Secondly, CDs get a bad wrap for being compressed or sounding "cold". CDs (.wav, .aiff, etc.) are uncompressed, and sound much better than mp3s. Yes, CDs are digitally sampled versions of the source. But at 44.1kHz and 16 bits, they are pretty damn good versions. And, chances are you recorded digitally anyways, unless you recorded on tape and never passed the songs through a digital format (or got high dynamic range files from the studio)*. The "cold" sound is only when played side by side with the vinyl version. For audiophiles that have a keen ear, maybe they can hear the harmonic distortions that give the vinyl sound its warmth. But is your audience of a couple dozen alcoholics really able to make that distinction, or are they just listening for the pop and crackle of a turntable? It's ok if the latter is true, vinyl is still a wonderful format for many other reasons.

Third, fidelity (accuracy of playback to the original) requires all analog treatment from recording to cutting the lacquer. The "warmth" that vinyl is known for is just a byproduct of the process and not some magical leprechaun gunk that gets mixed in at the plant. It does make it sound different, don't get me wrong, but so does mixing/mastering the tracks a different way, using a Denon vs a Dual turntable and a million other subtleties.

Getting down to brass tacks**: do you want a big piece of plastic that you can only play at your house or possibly in public with your local DJ friend who recently got dumped and is starting a new "adventure" making his own scarves? Great, do it. But let's not make it sound like vinyl is the savior of music in an era that produced dub step and Rascall Flats. Junk In, Junk Out.

It's all about how you want it to sound when you play it back, and more importantly how it feels to have it in your hand. That is why I like vinyl - it is a bigger format for badass artwork, it takes way more effort to create it, and it is a solid piece of work that makes all the months of writing, playing and recording worth it. CDs just don't have the same feel - they are usually cheap and the artwork is on such a small format that even Michael J Fox could create a more legible print.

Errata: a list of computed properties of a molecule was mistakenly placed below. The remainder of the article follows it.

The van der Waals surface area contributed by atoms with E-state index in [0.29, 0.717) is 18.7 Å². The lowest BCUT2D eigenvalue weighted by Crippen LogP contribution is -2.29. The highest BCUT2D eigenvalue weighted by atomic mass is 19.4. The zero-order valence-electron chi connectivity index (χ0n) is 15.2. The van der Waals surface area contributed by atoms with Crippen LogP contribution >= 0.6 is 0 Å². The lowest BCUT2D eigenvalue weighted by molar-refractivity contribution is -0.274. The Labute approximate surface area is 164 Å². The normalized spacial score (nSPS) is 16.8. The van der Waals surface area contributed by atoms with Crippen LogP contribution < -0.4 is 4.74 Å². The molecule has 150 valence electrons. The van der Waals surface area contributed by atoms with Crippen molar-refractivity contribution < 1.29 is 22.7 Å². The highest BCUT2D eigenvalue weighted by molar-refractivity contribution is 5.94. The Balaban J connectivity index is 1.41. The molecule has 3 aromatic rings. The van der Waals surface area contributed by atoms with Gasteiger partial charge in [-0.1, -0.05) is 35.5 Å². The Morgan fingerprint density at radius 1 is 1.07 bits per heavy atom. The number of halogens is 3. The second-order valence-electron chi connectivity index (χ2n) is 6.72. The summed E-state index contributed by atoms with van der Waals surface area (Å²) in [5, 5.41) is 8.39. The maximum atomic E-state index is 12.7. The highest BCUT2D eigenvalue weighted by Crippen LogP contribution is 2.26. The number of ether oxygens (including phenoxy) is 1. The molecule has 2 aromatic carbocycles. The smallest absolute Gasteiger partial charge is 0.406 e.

My suggestion: include a CD version and digital download card in with the vinyl, they are cheap and practical.

*That's not a knock on tape recordings - you can get a really interesting sound out of it even if you do turn them into .wav's before mastering, but that is not the point.

**There are several more arguments about vinyl vs. digital, like how long the recordings will last (sorry, but if you've stumbled upon this site I don't think you are fucking Bach, so take that giant head and remove it from your ass).

Getting your plan together

It might seem like a waste of time, but don't be a jackass. You will quickly find that issues will stack up and cause headaches when they could have been easily avoided by making a plan and communicating it to the appropriate people.

Get artwork done sooner rather than later (more on this 'later' heh). Artists are notorious procrastinators and can't be trusted to do anything on time ever (I know this sentence is redundant, but it was worth the repetition). Artwork has a way of sneaking up on you and has become the gating factor for most of my projects. But before even finishing a draft of that awesome bear eating a snake riding an eagle fighting a panther killing a horse, you may want to get an artist on board and understand what is required to get the artwork to print.

Decide on the format